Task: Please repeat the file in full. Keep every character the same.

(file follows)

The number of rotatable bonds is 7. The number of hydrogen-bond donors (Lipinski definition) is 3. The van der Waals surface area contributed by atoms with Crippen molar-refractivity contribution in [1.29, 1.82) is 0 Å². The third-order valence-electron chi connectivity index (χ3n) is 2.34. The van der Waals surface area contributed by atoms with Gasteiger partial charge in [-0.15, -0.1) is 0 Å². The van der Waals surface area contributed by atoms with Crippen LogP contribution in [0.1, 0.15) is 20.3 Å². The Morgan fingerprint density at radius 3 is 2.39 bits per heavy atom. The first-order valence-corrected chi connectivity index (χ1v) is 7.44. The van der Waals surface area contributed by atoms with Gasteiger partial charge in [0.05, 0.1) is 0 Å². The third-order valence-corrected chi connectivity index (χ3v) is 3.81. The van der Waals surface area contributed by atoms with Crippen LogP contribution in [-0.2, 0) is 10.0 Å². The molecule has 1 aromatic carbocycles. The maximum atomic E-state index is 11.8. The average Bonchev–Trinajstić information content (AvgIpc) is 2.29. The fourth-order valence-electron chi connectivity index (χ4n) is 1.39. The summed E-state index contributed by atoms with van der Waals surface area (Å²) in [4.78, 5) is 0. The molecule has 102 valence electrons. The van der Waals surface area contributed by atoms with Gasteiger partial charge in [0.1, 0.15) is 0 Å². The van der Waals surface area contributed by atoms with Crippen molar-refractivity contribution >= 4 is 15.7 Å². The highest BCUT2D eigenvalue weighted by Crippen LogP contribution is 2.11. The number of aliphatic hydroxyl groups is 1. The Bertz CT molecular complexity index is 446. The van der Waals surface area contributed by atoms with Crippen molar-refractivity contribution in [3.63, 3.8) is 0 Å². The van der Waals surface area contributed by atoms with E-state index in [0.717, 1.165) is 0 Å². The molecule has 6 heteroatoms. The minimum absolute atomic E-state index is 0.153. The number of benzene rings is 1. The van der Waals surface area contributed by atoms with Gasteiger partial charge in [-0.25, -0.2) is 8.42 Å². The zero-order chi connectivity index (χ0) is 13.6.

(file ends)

The number of rotatable bonds is 7. The number of hydrogen-bond donors (Lipinski definition) is 3. The van der Waals surface area contributed by atoms with Crippen molar-refractivity contribution in [1.29, 1.82) is 0 Å². The third-order valence-electron chi connectivity index (χ3n) is 2.34. The van der Waals surface area contributed by atoms with Gasteiger partial charge in [-0.15, -0.1) is 0 Å². The van der Waals surface area contributed by atoms with Crippen LogP contribution in [0.1, 0.15) is 20.3 Å². The Morgan fingerprint density at radius 3 is 2.39 bits per heavy atom. The first-order valence-corrected chi connectivity index (χ1v) is 7.44. The van der Waals surface area contributed by atoms with Gasteiger partial charge in [0.05, 0.1) is 0 Å². The third-order valence-corrected chi connectivity index (χ3v) is 3.81. The van der Waals surface area contributed by atoms with Crippen LogP contribution in [-0.2, 0) is 10.0 Å². The molecule has 1 aromatic carbocycles. The maximum atomic E-state index is 11.8. The average Bonchev–Trinajstić information content (AvgIpc) is 2.29. The fourth-order valence-electron chi connectivity index (χ4n) is 1.39. The summed E-state index contributed by atoms with van der Waals surface area (Å²) in [4.78, 5) is 0. The molecule has 102 valence electrons. The van der Waals surface area contributed by atoms with Gasteiger partial charge in [0.1, 0.15) is 0 Å². The van der Waals surface area contributed by atoms with Crippen molar-refractivity contribution >= 4 is 15.7 Å². The highest BCUT2D eigenvalue weighted by Crippen LogP contribution is 2.11. The number of aliphatic hydroxyl groups is 1. The Bertz CT molecular complexity index is 446. The van der Waals surface area contributed by atoms with Crippen molar-refractivity contribution in [3.63, 3.8) is 0 Å². The van der Waals surface area contributed by atoms with E-state index in [0.717, 1.165) is 0 Å². The molecule has 6 heteroatoms. The minimum absolute atomic E-state index is 0.153. The number of benzene rings is 1. The van der Waals surface area contributed by atoms with Gasteiger partial charge in [-0.25, -0.2) is 8.42 Å². The zero-order chi connectivity index (χ0) is 13.6.